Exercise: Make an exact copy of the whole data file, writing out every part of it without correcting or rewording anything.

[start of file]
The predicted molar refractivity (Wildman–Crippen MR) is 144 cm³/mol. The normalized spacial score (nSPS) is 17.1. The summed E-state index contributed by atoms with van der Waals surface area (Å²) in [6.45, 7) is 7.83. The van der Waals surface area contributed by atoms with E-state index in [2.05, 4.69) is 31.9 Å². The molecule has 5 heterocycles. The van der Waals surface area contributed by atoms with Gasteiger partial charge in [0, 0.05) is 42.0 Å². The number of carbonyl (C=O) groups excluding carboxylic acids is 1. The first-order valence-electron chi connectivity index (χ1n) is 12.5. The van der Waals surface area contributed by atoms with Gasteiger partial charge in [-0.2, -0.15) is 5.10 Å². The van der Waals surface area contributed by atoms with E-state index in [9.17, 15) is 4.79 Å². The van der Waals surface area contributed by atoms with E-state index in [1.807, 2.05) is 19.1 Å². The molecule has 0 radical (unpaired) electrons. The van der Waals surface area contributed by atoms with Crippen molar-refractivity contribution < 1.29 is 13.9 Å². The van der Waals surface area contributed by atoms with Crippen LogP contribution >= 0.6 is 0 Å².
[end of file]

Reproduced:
The predicted molar refractivity (Wildman–Crippen MR) is 144 cm³/mol. The normalized spacial score (nSPS) is 17.1. The summed E-state index contributed by atoms with van der Waals surface area (Å²) in [6.45, 7) is 7.83. The van der Waals surface area contributed by atoms with E-state index in [2.05, 4.69) is 31.9 Å². The molecule has 5 heterocycles. The van der Waals surface area contributed by atoms with Gasteiger partial charge in [0, 0.05) is 42.0 Å². The number of carbonyl (C=O) groups excluding carboxylic acids is 1. The first-order valence-electron chi connectivity index (χ1n) is 12.5. The van der Waals surface area contributed by atoms with Gasteiger partial charge in [-0.2, -0.15) is 5.10 Å². The van der Waals surface area contributed by atoms with E-state index in [9.17, 15) is 4.79 Å². The van der Waals surface area contributed by atoms with E-state index in [1.807, 2.05) is 19.1 Å². The molecule has 0 radical (unpaired) electrons. The van der Waals surface area contributed by atoms with Crippen molar-refractivity contribution < 1.29 is 13.9 Å². The van der Waals surface area contributed by atoms with Crippen LogP contribution >= 0.6 is 0 Å².